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Mosquito Bites

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In June, during the observance of ASEAN Dengue Day (June 15) in San Fernando Pampanga, the Department of Health and the Philippine Information Agency launched the dengue "text blast." Under the system, the PIA conducts a mobile phone ‘text blast’ about dengue prevention in an affected area while the health teams conducted investigation. In July, the encouraging result of the rigorous testing of anti-dengue mosquito traps landed in the State of the Nation Address of President Benigno S. Aquino III in Congress. In the middle of August, dengue cases breached the 80,000 mark, that is 80,745 cases from January 1 to August 18 and 14.14 percent higher compared to the same period last year at 70,745 cases. Deaths from dengue also increased from 424 last year to 496 this year. Majority of the cases continued to be in the National Capital Region (NCR), Central Luzon and CaLaBaRZon.

 

Despite these news, dengue did not end up as the top health news, and in fact became just one of three mosquito-borne diseases in the news this year. Hogging the news limelight with dengue is the disease called "chikungunya" – a mosquito-borne disease that affects mainly adults which causes fever, severe joint pain and shares clinical signs with, but is not as deadly as, dengue. There is no cure for this viral disease. Treatment is focused on relieving the symptoms. Moreover, chikungunya merits the same urgency from doctors and patients.

 

Health Assistant Secretary Enrique Tayag said that chikungunya is not new in the Philippines as cases have been reported in the previous years. He said that in 1990s, the country already had cases and last year, there were more than 1,000 cases reported.

 

This year, the first to report chikungunya was Cagayan de Oro. Tayag said in news reports it is possible that Chikungunya-causing Aedes aegypti mosquitoes bit some of the relief workers who went to Cagayan de Oro during the devastation caused by Typhoon Sendong and they brought the virus when they returned home.

 

Chikungunya cases are being reported in Ilocos, Cagayan Valley, Metro Manila, Calabarzon, Albay, Western Visayas, Northern Mindanao, Davao and Caraga. In September, the DOH monitored the reported outbreak in Surigao del Sur, and on reports that some 114 cases were recorded, Tayag said only a few of them were confirmed to be chikungunya.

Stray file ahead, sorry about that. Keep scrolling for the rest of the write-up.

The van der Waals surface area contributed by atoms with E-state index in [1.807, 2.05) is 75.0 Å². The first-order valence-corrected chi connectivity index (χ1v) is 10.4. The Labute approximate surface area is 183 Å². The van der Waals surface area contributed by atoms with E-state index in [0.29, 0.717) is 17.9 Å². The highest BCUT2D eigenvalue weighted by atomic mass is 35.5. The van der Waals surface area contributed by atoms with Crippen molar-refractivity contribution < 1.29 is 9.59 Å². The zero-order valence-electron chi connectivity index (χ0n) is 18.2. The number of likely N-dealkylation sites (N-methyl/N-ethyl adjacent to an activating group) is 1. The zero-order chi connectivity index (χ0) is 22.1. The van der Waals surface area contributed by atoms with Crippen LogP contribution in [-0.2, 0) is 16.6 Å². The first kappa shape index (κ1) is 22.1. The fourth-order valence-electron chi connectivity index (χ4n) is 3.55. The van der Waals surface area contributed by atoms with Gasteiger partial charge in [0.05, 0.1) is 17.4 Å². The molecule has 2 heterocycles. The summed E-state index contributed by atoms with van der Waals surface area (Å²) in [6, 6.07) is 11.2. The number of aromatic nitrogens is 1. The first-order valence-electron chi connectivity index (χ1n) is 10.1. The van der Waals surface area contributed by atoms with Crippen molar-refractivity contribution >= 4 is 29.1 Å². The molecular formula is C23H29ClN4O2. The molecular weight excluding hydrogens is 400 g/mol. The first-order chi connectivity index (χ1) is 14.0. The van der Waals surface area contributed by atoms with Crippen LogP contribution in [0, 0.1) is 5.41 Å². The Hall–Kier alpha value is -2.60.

In October, Tayag said that the DOH has been analyzing if cases of the disease reported in several parts of the country are connected to the cases in Cagayan de Oro. He added that the 600 cases recorded nationwide this year are not likely to surpass the more than 1,000 cases in 2011. On the brighter side of prevention and control of mosquito-borne diseases in the country, Health Secretary Enrique T. Ona announced in August the possibility of the Philippines being malaria-free by 2020 as he cited data that showed an 80% decrease in malaria cases in 2011 as compared to 2003. He said that this decrease is the lowest malaria level on record for the country in 42 years, with only 9,642 cases in 2011 as compared to 43,441 in 2003, and that the country’s Millennium Development Goal No. 6 of halting and reversing the incidence of malaria by 2015 have already been met.

 

He also explained that of the 58 provinces which are currently listed as endemic, nine have actually reached elimination status (or do not have malaria cases for at least 3 years) and are in various stages of evaluation. Forty (40) are on the way to elimination status, reporting less than one case per 1,000 population-at-risk, and 10 provinces have their cases under control.

 

The nine provinces that have reached elimination status are: Abra, Batanes, Camarines Sur, Cavite, Dinagat, Laguna, Misamis Oriental, Quirino, and Romblon. Only two provinces (Palawan and Tawi-Tawi) report more than 1,000 cases a year and only four have more than 100 cases but less than 500 cases a year (Sulu, Maguindanao, Mindoro Occidental, and Zambales).

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